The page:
Late harvest while the leafes show first autumn colours View towards the winery Vineyard next to a forest, autumn colored leafes Trailer filled with fresh grapes at the harvest View of vineards starting to change leafe colours in autumn Barrique storage Sonnenmulde wine bottles Andreas and Kathrin Hillside vineyard with autumn colored leafes Barrique casks Sun rises through ground fog while wind turbines tower above the vineyards Rows of grapevines in summer, about 1 month befor the harvest People at manual wine harvest Autumn colored vineyards around Gols View towards the illuminated winery at night

Winter Pruning

2013-01-30 - 18:23

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Close-up of a hand with secateurs cutting a vine covered with ice.
Secateurs used for pruning the vines.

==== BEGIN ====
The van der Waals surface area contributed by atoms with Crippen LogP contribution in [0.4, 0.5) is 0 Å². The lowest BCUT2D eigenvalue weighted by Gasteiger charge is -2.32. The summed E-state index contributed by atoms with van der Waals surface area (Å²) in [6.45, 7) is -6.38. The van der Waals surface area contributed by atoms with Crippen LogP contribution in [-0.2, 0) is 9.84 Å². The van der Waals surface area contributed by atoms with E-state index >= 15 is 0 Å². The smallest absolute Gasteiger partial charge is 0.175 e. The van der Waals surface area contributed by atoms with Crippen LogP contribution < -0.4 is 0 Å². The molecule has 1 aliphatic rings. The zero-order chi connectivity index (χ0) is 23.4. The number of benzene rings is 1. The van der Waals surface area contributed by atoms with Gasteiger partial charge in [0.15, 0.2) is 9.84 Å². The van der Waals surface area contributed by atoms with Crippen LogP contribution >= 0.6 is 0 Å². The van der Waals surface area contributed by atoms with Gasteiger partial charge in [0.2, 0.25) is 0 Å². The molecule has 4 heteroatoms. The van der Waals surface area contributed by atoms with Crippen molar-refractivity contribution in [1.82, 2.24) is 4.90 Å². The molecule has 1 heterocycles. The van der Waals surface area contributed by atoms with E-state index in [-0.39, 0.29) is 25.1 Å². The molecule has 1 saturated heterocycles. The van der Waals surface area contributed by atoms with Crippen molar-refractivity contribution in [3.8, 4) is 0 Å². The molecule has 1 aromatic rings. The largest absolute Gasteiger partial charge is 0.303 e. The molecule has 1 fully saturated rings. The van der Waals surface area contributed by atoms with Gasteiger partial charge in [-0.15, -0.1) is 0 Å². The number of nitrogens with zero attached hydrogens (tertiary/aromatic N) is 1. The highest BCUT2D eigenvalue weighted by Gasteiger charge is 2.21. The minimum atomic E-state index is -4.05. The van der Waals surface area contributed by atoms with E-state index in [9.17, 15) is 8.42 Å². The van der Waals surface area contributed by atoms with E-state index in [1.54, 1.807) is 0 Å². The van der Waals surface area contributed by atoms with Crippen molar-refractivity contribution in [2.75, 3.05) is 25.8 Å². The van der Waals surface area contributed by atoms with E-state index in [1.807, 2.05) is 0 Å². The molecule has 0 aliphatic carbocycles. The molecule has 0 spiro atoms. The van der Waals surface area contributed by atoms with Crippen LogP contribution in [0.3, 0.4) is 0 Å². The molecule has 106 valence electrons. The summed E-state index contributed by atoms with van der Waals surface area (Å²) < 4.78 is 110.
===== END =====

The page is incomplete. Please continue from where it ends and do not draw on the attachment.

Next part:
A few images from our winter occupation out in the vineyards - pruning the vines. It’s a lot of time and manual work spent during the cold times of a year.

The exact date is not too important. Pruning can start soon after the last leafes fell and should be finished shortly before the vines start growing again in the spring. We on the other hand, can spare the most time in January and February so that is when winter-pruning usually happens.

Pruning is done by hand using simple secateurs like pictured above. Of course there are more advanced versions available that are electrically powered or use pressurised air to ease the manual cutting. But in any case, a lot of work remains and winter pruning is the single most time consuming work that has to be done in a vineyard throughout a year.


Vines before pruning
Vines before pruning

Below is a comparison of grapevines of before and after pruning These are from the Blaufränkisch variety but others are treated very much alike them and thus look similar. Yes, one really has to cut the vines back that thoroughly to ensure they will be growing great grapes again in the following season.


Vines after pruning - only one short shoot remains for each vine.
Vines after pruning - only one short shoot remains for each vine.
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